But the stove, the famous tiled stove with flamboyant ornaments, was the chiefest joy of Vandover’s new life. He was delighted with it; it was so artistic, so curious, it kept the fire so well, it looked so cheerful and inviting; a stove that was the life and soul of the whole room, a stove to draw up to and talk to; no, never was there such a stove! There was hardly a minute of the day he was not fussing with it, raking it down, turning the damper off and on, opening and shutting the door, filling it with coal, putting the blower on and then taking it off again, sweeping away the ashes with a little brass-handled broom, or studying the pictures upon the tiles: the “Punishment of Caliban and His Associates,” “Romeo and Juliet,” the “Fall of Phaeton.” He even pretended to the chambermaid that he alone understood how to manage the stove, forbidding her to touch it, assuring her that it had to be coaxed and humoured. Often late in the evening as he was going to bed he would find the fire in it drowsing; then he would hustle it sharply to arouse it, punching it with the poker, talking to it, saying: “Wake up there, you!” And then when the fire was snapping he would sit before it in his bathrobe, absorbing its heat luxuriously and scratching himself, as was his custom, for over an hour.
But very often in the evening he would have the boys, Ellis, Geary, and young Haight, up to a little improvised supper. They would bring home tamales with them, and Vandover would try to make Welsh rabbits, which did not always come out well and which they oftentimes drank instead of ate. Ellis, always very silent, would mix and drink cocktails continually. Vandover would pick his banjo, and together with young Haight would listen to Geary.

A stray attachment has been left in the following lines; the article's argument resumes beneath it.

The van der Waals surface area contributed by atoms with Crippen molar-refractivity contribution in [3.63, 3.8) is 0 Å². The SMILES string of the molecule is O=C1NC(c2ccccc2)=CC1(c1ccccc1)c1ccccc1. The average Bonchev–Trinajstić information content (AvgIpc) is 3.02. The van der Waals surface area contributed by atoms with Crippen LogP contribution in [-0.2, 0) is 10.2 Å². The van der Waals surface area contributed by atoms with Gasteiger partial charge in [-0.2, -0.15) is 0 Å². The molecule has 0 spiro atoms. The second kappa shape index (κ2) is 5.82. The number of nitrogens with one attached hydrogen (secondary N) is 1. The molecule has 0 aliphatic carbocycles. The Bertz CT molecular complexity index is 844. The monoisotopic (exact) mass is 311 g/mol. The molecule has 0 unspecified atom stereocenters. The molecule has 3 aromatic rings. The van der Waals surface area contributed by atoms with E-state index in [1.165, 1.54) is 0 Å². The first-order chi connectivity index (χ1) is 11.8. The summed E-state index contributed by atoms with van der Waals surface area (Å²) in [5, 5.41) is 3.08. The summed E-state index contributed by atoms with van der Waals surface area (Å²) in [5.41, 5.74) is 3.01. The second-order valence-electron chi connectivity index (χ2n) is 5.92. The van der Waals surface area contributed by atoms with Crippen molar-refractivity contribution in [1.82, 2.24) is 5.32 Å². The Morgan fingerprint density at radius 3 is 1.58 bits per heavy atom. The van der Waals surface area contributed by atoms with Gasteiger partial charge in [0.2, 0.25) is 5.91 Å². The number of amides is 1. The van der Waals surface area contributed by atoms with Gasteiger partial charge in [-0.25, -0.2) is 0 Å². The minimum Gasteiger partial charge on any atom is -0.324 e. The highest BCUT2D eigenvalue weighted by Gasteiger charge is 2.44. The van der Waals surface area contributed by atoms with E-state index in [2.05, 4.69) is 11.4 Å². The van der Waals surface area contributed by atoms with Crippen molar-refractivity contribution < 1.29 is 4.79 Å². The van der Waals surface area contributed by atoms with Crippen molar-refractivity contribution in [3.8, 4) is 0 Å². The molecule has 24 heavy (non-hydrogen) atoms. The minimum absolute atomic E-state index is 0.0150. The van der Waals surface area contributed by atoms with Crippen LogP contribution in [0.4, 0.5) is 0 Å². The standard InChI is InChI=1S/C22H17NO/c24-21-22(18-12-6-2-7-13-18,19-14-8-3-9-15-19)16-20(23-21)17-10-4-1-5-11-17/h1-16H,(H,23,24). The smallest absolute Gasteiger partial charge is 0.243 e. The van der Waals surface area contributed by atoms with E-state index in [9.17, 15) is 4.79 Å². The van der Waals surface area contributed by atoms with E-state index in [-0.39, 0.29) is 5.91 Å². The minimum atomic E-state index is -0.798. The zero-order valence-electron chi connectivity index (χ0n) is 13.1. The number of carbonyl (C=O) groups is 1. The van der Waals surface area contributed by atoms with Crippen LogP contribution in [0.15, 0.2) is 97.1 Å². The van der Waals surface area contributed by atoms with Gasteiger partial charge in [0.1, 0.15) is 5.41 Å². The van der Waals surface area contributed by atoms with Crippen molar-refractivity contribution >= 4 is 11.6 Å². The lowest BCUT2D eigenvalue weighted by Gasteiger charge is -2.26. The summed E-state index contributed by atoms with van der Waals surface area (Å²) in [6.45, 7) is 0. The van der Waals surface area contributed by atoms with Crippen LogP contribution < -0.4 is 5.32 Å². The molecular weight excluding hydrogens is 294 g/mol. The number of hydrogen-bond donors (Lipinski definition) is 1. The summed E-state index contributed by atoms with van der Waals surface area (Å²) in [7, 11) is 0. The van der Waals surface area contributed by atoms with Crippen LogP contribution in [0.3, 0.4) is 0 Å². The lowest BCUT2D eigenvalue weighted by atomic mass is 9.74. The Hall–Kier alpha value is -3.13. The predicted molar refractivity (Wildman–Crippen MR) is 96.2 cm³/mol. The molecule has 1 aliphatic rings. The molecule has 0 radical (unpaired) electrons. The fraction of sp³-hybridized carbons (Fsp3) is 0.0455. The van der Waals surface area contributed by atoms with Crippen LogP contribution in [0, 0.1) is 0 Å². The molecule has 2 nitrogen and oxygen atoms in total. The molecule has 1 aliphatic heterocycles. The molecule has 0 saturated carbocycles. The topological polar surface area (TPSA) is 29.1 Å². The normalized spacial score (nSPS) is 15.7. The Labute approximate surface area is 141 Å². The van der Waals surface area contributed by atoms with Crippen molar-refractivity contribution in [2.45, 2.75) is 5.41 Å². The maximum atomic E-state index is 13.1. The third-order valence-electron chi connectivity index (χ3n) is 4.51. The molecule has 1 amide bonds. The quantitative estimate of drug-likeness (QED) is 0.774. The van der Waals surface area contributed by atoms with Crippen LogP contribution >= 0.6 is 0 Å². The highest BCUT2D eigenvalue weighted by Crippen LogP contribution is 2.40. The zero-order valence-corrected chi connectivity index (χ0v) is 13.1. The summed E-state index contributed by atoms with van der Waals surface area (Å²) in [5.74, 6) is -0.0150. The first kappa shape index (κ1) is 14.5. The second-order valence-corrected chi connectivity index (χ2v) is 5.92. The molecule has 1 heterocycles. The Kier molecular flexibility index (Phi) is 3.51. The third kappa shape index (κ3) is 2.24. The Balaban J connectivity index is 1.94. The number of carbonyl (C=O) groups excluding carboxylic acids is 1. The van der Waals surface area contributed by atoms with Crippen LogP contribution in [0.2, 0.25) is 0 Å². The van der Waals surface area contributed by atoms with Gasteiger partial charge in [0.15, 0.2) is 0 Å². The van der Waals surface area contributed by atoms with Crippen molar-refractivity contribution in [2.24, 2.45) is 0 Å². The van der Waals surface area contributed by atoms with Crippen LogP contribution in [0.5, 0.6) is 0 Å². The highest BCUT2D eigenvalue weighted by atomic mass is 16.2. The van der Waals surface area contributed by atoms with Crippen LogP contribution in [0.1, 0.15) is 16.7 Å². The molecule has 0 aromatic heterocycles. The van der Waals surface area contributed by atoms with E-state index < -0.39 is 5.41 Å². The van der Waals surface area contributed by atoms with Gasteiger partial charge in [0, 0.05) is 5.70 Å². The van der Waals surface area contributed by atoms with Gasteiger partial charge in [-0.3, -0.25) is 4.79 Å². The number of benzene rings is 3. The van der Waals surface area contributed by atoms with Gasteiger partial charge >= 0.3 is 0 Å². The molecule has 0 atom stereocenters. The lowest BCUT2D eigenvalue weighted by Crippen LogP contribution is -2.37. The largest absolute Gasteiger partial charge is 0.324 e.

“Ah, you bet,” this one would say, “I’m going to make my pile in this town. I can do it. Beale sent me to court the other morning to get the judge’s signature. He had a grouch on, and wanted to put me off. You ought to have heard me jolly him. I talked right up to him! Yes, sir; you bet! Didn’t I have the gall? That’s the way you want to do to get along—get right in and not be afraid. I got his signature, you bet. Ah, I’m right in it with Beale; he thinks I’m hot stuff.”
Now that there was nothing to worry him, and little to occupy his mind, Vandover gave himself over considerably to those animal pleasures which he enjoyed so much. He lay abed late in the morning, dozing between the warm sheets; he overfed himself at table, and drank too much wine; he ate between meals, having filled his sideboard with canned pates, potted birds, and devilled meats; while upon the bamboo table stood a tin box of chocolates out of which he ate whole handfuls at a time. He would take this box into the bathroom with him and eat while he lay in the hot water until he was overcome by the enervating warmth and by the steam and would then drop off to sleep.